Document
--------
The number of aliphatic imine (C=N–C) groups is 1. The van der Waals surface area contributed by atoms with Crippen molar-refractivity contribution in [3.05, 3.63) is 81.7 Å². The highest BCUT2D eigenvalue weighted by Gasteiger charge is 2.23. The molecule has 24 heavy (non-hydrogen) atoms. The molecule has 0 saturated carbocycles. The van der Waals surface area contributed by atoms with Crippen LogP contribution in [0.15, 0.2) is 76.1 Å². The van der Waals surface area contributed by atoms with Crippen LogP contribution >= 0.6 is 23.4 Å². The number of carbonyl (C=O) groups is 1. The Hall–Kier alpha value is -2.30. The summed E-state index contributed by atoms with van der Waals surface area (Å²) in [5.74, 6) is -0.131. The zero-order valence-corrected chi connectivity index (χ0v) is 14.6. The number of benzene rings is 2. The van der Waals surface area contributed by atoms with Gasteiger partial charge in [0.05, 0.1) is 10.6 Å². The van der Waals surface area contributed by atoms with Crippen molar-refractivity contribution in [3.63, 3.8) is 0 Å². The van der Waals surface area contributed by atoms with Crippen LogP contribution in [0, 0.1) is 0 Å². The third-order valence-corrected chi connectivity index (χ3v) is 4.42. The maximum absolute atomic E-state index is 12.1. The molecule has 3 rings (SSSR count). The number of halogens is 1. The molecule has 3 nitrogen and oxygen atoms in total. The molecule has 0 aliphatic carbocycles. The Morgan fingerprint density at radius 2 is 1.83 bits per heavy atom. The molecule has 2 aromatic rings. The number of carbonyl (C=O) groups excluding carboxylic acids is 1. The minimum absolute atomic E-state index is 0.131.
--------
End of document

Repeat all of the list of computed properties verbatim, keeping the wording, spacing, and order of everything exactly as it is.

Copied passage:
The number of aliphatic imine (C=N–C) groups is 1. The van der Waals surface area contributed by atoms with Crippen molar-refractivity contribution in [3.05, 3.63) is 81.7 Å². The highest BCUT2D eigenvalue weighted by Gasteiger charge is 2.23. The molecule has 24 heavy (non-hydrogen) atoms. The molecule has 0 saturated carbocycles. The van der Waals surface area contributed by atoms with Crippen LogP contribution in [0.15, 0.2) is 76.1 Å². The van der Waals surface area contributed by atoms with Crippen LogP contribution >= 0.6 is 23.4 Å². The number of carbonyl (C=O) groups is 1. The Hall–Kier alpha value is -2.30. The summed E-state index contributed by atoms with van der Waals surface area (Å²) in [5.74, 6) is -0.131. The zero-order valence-corrected chi connectivity index (χ0v) is 14.6. The number of benzene rings is 2. The van der Waals surface area contributed by atoms with Gasteiger partial charge in [0.05, 0.1) is 10.6 Å². The van der Waals surface area contributed by atoms with Crippen molar-refractivity contribution in [3.63, 3.8) is 0 Å². The van der Waals surface area contributed by atoms with Crippen LogP contribution in [0, 0.1) is 0 Å². The third-order valence-corrected chi connectivity index (χ3v) is 4.42. The maximum absolute atomic E-state index is 12.1. The molecule has 3 rings (SSSR count). The number of halogens is 1. The molecule has 3 nitrogen and oxygen atoms in total. The molecule has 0 aliphatic carbocycles. The Morgan fingerprint density at radius 2 is 1.83 bits per heavy atom. The molecule has 2 aromatic rings. The number of carbonyl (C=O) groups excluding carboxylic acids is 1. The minimum absolute atomic E-state index is 0.131.